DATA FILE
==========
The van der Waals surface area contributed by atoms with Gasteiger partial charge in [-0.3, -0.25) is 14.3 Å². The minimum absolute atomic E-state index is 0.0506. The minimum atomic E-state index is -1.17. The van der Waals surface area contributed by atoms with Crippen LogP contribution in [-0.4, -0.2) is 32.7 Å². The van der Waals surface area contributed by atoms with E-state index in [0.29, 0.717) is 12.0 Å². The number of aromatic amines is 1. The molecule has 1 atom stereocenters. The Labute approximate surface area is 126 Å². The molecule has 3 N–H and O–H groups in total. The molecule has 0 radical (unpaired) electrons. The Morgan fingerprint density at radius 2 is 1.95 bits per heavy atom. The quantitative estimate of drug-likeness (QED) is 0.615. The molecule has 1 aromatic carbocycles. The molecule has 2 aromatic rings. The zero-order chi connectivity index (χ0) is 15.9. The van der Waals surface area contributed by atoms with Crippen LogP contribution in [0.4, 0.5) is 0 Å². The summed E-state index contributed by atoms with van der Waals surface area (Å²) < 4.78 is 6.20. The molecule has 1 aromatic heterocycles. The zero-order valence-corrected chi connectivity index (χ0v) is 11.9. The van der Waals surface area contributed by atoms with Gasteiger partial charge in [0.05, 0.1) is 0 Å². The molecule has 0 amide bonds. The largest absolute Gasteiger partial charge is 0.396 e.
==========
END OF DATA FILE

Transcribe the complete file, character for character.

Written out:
The van der Waals surface area contributed by atoms with Gasteiger partial charge in [-0.3, -0.25) is 14.3 Å². The minimum absolute atomic E-state index is 0.0506. The minimum atomic E-state index is -1.17. The van der Waals surface area contributed by atoms with Crippen LogP contribution in [-0.4, -0.2) is 32.7 Å². The van der Waals surface area contributed by atoms with E-state index in [0.29, 0.717) is 12.0 Å². The number of aromatic amines is 1. The molecule has 1 atom stereocenters. The Labute approximate surface area is 126 Å². The molecule has 3 N–H and O–H groups in total. The molecule has 0 radical (unpaired) electrons. The Morgan fingerprint density at radius 2 is 1.95 bits per heavy atom. The quantitative estimate of drug-likeness (QED) is 0.615. The molecule has 1 aromatic carbocycles. The molecule has 2 aromatic rings. The zero-order chi connectivity index (χ0) is 15.9. The van der Waals surface area contributed by atoms with Crippen LogP contribution in [0.4, 0.5) is 0 Å². The summed E-state index contributed by atoms with van der Waals surface area (Å²) < 4.78 is 6.20. The molecule has 1 aromatic heterocycles. The zero-order valence-corrected chi connectivity index (χ0v) is 11.9. The van der Waals surface area contributed by atoms with Gasteiger partial charge in [0.05, 0.1) is 0 Å². The molecule has 0 amide bonds. The largest absolute Gasteiger partial charge is 0.396 e.